26 May 2009

The Internet's Infinite Exploitation

Talk about opening your mouth and putting your foot in it....

Here's Michael Lynton, Chairman and CEO, Sony Pictures Entertainment - yes, the one who famously said:

"I'm a guy who sees nothing good having come from the Internet. Period."

Realising that this was not the most astute statement, he's back, desperately trying to spin. Here's a sample:

But, I actually welcome the Sturm und Drang I've stirred, because it gives me an opportunity to make a larger point (one which I also made during that panel discussion, though it was not nearly as viral as the sentence above). And my point is this: the major content businesses of the world and the most talented creators of that content -- music, newspapers, movies and books -- have all been seriously harmed by the Internet.

Well, no: music, news, films and books and the people who create them are all thriving; what *isn't* thriving is the old way of providing access to them - things like Sony Pictures Entertainment.

Anyway, let's pass over that and hear what the man who insists "I am not an analogue guy living in a digital world" has to say:

Contrast the expansion of the Internet with what happened a half century ago. In the 1950's, the Eisenhower Administration undertook one of the most massive infrastructure projects in our nation's history -- the creation of the Interstate Highway System. It completely transformed how we did business, traveled, and conducted our daily lives. But unlike the Internet, the highways were built and operated with a set of rational guidelines. Guard rails went along dangerous sections of the road. Speed and weight limits saved lives and maintenance costs. And officers of the law made sure that these rules were obeyed. As a result, as interstates flourished, so did the economy.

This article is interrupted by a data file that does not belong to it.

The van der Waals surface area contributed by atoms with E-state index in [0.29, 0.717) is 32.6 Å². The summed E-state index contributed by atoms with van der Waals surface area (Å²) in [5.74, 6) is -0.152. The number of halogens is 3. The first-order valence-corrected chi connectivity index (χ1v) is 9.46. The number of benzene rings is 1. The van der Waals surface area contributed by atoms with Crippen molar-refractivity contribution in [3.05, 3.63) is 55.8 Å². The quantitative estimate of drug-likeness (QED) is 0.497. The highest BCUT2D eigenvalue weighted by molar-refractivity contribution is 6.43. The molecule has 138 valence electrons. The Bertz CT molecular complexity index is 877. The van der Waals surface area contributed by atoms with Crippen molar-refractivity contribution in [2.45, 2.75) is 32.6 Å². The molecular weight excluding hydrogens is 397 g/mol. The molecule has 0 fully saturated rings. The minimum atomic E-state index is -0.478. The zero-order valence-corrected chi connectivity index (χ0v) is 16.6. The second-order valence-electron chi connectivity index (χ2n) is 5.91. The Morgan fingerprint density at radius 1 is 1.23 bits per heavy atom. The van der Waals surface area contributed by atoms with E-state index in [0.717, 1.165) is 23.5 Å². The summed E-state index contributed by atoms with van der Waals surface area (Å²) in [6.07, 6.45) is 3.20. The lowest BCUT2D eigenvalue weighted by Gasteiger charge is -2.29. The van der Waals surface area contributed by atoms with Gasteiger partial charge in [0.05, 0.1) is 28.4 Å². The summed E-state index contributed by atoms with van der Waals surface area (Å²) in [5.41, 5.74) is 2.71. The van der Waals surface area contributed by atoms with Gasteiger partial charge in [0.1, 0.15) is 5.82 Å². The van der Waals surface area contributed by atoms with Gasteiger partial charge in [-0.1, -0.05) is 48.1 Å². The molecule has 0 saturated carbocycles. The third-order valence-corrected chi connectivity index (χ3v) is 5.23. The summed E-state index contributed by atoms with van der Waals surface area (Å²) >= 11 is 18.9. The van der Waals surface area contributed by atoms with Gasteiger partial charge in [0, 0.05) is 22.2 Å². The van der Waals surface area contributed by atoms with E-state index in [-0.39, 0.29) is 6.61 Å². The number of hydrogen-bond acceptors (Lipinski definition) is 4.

Well, I have to confess that sounds pretty analogue to me. The Internet doesn't need "guardrails", because there are no safety issues. In particular, there are no lives or maintenance costs to save. It's a completely bogus analogy, trying to draw on a romantic image fromthe past livened up with a little fear-mongering about those lives that need saving.

But the real give-away is the following:

without standards of commerce and more action against piracy, the intellectual property of humankind will be subject to infinite exploitation on the Internet.

What a wonderful phrase: "infinite exploitation on the Internet" - a perfect description of *precisely* what humanity needs. The inability to provide that "infinite exploitation" is precisely why the current system ought to be superseded. And finally, the fact that this glorious possibility is meant to be a *criticism* of the Internet shows that poor Mr. Lynton is indeed an analogue guy in a digital world - worse, one whose mind keeps bumping up against his own, internal guardrails.

Update: Don't miss Mike Masnick's even more thorough debunking.

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